If he won, after his first term, Mayor Atienza can once again seek that position. This is a common practice in some parts of the country in which the mayor's wives take over and then after the intial term, the husbands run for office again -- like a well-orchestrated musical chair.

April 19, 2007 3:18 PM  

Blogger sheilamarie said...

eric, my heart was racing as i read your story. next time wear steel-toe boots ;) LOL! just kidding.

glad to hear you got the shirt back after someone tried to grab it from you. as u said, that was nice of the Mayor, even with the crowd and all, to help get it back.

ingatz nalang next time, and be wary of pick pockets and other hazards =D

p.s. when hubby works, he always removes his ring 'coz it might get caught while working on a machine or something. in your case it was a shirt. maybe better to remove jewelries in cases like this. hope ur finger is ok now.

April 19, 2007 4:19 PM  

Blogger Señor Enrique said...

Oo nga, ano? Thank you very much for that excellent tip, Sheilamarie. I will now remove my ring and watch whenever in a shoot.

I've been to a number of events in which the mayor was the main speaker. The most recent was the Quiapo book signing affair in which Sidney and I were standing only a few meters in front of where he was seated. So I've a feeling he already knows me by sight by now.

He was only too happy to throw me a T-shirt, but was certainly dismayed at the sight of the snatcher as well ... hehehe. Only in Manila and in the presence of many security and law enforcement officers ... hehehe.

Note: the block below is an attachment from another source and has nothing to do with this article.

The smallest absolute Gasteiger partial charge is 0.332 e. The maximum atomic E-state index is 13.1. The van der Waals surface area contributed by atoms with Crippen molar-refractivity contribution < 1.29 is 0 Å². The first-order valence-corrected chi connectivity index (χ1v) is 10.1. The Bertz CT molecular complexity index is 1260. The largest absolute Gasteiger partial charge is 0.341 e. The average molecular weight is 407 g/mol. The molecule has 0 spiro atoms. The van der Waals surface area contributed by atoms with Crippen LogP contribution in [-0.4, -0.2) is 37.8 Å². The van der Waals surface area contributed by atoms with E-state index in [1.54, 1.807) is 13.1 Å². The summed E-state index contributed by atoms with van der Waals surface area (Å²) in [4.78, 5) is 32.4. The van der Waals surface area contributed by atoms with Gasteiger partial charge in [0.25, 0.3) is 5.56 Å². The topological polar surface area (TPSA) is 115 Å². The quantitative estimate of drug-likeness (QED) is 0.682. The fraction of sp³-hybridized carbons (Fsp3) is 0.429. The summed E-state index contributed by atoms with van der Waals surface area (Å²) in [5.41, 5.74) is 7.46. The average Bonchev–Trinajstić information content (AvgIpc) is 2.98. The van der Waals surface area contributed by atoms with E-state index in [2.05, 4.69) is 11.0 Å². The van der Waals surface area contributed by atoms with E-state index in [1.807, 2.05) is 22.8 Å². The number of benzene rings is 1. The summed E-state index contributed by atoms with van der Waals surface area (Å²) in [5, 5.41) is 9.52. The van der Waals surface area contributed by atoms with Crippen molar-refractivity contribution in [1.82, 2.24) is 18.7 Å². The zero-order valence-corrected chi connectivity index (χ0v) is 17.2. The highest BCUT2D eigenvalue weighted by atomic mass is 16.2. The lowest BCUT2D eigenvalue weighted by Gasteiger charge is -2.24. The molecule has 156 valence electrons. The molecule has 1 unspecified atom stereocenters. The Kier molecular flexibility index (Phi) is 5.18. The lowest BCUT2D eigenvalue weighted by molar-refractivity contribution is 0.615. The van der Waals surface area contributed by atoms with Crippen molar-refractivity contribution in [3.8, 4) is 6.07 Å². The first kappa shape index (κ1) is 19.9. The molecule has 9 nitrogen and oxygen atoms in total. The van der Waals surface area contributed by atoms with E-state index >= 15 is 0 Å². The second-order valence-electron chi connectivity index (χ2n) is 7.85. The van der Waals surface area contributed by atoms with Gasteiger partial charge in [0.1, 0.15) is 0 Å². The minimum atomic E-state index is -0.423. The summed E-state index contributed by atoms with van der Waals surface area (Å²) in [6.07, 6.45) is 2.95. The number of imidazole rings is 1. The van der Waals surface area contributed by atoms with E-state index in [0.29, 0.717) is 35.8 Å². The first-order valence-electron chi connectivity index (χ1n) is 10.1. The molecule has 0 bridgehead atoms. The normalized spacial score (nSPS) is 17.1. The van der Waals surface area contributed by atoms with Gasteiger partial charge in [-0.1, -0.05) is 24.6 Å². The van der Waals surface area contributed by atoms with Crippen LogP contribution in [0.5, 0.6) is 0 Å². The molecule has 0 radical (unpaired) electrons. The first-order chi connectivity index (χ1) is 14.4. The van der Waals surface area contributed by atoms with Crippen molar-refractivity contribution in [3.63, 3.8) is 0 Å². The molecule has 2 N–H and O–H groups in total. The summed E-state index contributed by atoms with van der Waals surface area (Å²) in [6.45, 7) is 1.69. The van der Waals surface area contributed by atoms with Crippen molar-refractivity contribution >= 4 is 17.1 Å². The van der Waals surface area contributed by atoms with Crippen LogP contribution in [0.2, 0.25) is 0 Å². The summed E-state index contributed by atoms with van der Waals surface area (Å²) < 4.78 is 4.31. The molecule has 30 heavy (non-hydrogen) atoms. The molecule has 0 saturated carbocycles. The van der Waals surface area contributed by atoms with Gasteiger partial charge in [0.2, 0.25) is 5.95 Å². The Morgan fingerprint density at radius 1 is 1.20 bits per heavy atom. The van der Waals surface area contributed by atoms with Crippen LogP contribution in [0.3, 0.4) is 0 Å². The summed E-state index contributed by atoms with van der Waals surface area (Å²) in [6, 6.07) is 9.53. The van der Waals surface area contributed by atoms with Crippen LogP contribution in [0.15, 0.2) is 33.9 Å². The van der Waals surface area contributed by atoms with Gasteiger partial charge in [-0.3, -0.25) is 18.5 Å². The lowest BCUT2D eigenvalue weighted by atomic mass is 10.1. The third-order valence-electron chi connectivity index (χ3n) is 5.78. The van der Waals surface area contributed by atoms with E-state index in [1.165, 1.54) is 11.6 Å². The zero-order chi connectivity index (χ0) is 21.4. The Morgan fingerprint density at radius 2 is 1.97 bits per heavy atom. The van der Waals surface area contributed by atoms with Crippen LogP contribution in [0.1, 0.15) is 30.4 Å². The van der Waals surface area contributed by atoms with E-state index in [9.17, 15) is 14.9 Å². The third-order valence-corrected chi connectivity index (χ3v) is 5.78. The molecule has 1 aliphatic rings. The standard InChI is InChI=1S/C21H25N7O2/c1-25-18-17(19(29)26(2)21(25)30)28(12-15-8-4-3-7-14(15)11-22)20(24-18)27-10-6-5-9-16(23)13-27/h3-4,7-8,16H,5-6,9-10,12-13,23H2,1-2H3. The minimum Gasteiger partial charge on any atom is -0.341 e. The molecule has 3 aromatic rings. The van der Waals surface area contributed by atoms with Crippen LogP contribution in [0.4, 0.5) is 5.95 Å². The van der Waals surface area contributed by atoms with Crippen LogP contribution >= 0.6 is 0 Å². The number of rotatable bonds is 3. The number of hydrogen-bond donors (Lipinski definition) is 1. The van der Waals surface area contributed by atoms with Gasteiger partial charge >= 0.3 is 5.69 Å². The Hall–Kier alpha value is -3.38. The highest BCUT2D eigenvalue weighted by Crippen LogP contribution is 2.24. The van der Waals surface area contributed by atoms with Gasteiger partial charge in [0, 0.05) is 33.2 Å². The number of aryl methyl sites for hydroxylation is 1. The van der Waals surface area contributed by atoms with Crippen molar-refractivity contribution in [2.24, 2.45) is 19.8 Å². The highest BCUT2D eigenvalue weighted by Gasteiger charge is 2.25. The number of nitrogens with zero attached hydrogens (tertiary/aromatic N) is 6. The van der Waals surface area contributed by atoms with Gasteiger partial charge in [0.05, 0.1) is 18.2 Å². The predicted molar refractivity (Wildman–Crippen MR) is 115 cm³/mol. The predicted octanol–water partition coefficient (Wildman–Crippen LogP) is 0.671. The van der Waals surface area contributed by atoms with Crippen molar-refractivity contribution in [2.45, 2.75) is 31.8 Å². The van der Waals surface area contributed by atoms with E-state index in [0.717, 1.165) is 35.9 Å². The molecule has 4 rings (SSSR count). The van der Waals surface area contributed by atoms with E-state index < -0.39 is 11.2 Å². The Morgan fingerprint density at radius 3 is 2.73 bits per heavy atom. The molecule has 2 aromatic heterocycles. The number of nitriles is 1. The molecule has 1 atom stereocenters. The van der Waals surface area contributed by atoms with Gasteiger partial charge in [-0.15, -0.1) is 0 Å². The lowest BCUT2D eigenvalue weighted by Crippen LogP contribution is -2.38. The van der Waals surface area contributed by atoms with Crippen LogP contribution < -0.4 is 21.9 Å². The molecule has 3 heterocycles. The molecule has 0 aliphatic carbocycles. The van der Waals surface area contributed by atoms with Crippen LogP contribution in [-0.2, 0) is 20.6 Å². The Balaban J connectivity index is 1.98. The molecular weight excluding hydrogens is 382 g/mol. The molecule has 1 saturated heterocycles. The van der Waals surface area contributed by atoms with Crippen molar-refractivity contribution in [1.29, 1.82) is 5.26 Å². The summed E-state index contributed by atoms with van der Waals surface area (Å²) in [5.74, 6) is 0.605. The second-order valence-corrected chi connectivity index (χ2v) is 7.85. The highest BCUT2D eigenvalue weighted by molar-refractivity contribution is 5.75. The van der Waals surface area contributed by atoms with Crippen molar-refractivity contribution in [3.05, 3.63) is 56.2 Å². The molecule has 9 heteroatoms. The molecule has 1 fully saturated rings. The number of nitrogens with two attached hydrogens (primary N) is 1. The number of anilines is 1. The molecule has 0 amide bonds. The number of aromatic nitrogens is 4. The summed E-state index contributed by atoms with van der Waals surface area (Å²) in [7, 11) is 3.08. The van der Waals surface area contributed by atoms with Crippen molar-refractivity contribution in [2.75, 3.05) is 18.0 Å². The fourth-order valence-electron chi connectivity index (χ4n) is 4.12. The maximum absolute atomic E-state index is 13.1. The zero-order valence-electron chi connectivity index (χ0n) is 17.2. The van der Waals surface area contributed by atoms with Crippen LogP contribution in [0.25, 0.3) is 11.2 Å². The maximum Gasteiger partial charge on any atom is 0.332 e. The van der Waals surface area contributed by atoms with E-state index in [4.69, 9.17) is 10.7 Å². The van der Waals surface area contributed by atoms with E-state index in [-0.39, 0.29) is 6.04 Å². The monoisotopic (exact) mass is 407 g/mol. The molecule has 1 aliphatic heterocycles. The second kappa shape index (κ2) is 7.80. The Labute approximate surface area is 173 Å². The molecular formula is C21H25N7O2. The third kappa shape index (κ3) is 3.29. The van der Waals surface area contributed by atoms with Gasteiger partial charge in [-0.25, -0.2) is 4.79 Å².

But that's a good tip and I shall heed it. Thanks, again!

April 19, 2007 4:30 PM  

Blogger NOYPETES said...

Mang Maning as we all fondly called him back then survived the blast with minor scrapes. He walks with a limp due to his bout with Polio when he was a kid. He used to bring in his 16mm news scoop footage to our office in Intramuros for our latebreakers broadcast on GTV4. He was very good at sensing the "scoops". I remember tailing him at the domestic airport to get some photos and 16mm film footage of the arrival from Guam of a PAF C123 cargo plane carrying the caskets of the deceased Pinoy airplane crew that perished in the plane that crashed in the waters of Guam in the 70's(can't recall the exact date)We ended up in a restricted area off the Nichols AB but still had to struggle with the other foreign correspondents trying to get a good photo and story of the event. I'm pretty sure he was annoyed by me shadowing him all throughout the waiting period but he never said a thing and even gave me pointers on where and how I should position my self on the runway. Yes, we learn from the masters and we should pass it on.

April 19, 2007 10:14 PM  

Blogger -= dave =- said...

Woohoo, Señor E! I knew you had that kind of clout: the ability to pwn some bloke with the help of the Mayor himself. So who says you can't overturn that anti-photography policy, at least in Manila? Better act now, you might not have the same clout after the elections (the countdown in my blog is ticking, hehe).